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Why Are We Ticklish?

Kayla Minsk

We all have most likely been tickled or have tickled someone else at some point in our lives. Maybe your response to tickling is uncontrollable laughter while someone else may not seem phased at all. There have been many studies and formulated theories as to why we are ticklish. Let’s take a look at some different ideas. 

First off, there are two types of tickling: knismesis and gargalesis. Knismesis is the reflex we get from a light irritation. The discomfort and adrenaline following by the tickle causes our body to involuntarily want to remove the source of discomfort (in this case, the tickle). For example, when a bug crawls on our arm, we flinch and brush at the irritated spot. 

Gargalesis is the intense tickling that causes people to laugh when touched in a sensitive area. Gargalesis is the type of tickling that stimulates the hypothalamus, the part in your brain in charge of emotional reactions and the “fight or flight” response. This led to the birth of the theory that our squirming response is an automatic reaction when touched in our most vulnerable places for attack, such as our neck, feet, and rib cage or stomach. Similar to the fight or flight theory, researchers believe that this reflex-like response is an instinctive defense mechanism that compresses our body, making it less open for attack.

Places like our feet and other common ticklish spots are packed with nerve receptors that are linked to the somatosensory cortex, a part of the brain that receives sensory information from the body. It is believed that this sensitivity makes it easier for us to react faster when threatened.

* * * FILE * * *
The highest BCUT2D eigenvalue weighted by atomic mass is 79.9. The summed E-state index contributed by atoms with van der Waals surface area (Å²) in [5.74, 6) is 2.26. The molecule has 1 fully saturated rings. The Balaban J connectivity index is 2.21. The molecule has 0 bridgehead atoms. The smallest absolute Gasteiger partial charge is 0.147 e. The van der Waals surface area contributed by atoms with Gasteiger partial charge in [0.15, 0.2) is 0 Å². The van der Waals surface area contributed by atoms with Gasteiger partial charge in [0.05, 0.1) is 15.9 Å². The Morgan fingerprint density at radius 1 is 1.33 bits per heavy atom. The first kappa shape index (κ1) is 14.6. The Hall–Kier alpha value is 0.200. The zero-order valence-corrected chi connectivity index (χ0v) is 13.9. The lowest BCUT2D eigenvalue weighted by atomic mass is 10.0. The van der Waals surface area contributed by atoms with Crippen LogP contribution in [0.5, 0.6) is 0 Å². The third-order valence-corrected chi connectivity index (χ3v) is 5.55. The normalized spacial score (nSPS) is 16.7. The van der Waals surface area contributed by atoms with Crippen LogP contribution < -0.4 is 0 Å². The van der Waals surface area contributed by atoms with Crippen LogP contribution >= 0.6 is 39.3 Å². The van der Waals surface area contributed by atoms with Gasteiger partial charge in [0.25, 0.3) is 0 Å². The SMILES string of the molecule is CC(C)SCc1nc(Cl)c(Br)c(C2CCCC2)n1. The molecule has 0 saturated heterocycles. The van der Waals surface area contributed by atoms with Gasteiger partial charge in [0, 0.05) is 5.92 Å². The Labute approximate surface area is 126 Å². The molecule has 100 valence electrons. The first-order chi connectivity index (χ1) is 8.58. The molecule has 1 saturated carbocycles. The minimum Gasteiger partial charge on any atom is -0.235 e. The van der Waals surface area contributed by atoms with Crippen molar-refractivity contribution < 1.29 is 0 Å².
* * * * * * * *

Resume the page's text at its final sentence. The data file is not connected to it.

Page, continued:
“Our squirming response is an automatic reaction when touched in our most vulnerable places for attack, such as our neck, feet, and rib cage or stomach.”

The emotional side of tickling, such as uncontrollable laughter, is thought to be an instinctive emotional response. Your laughter, rather than indicating actual happiness or enjoyment, is just a response to the hypothalamus being stimulated. 

Another aspect in tickling someone is the element of surprise. The reason we can’t tickle ourselves is because we are anticipating it, and since no immediate threat is detected, the fight or flight response isn’t triggered. Similarly, if your friend tells you they are about to try and tickle you, you’re expecting it and may not have an intense reaction. 

Again, researchers and scientists don’t fully understand why some people are ticklish while others are not. However, there have been studies that suggest a person’s emotional state can contribute to their reaction when tickled. For example, someone who is upset, anxious, or angry may not be as ticklish in that moment as someone who is in more of an upbeat mood. As we continue in school, remember to stay in an upbeat–and ticklish– state of mind! 

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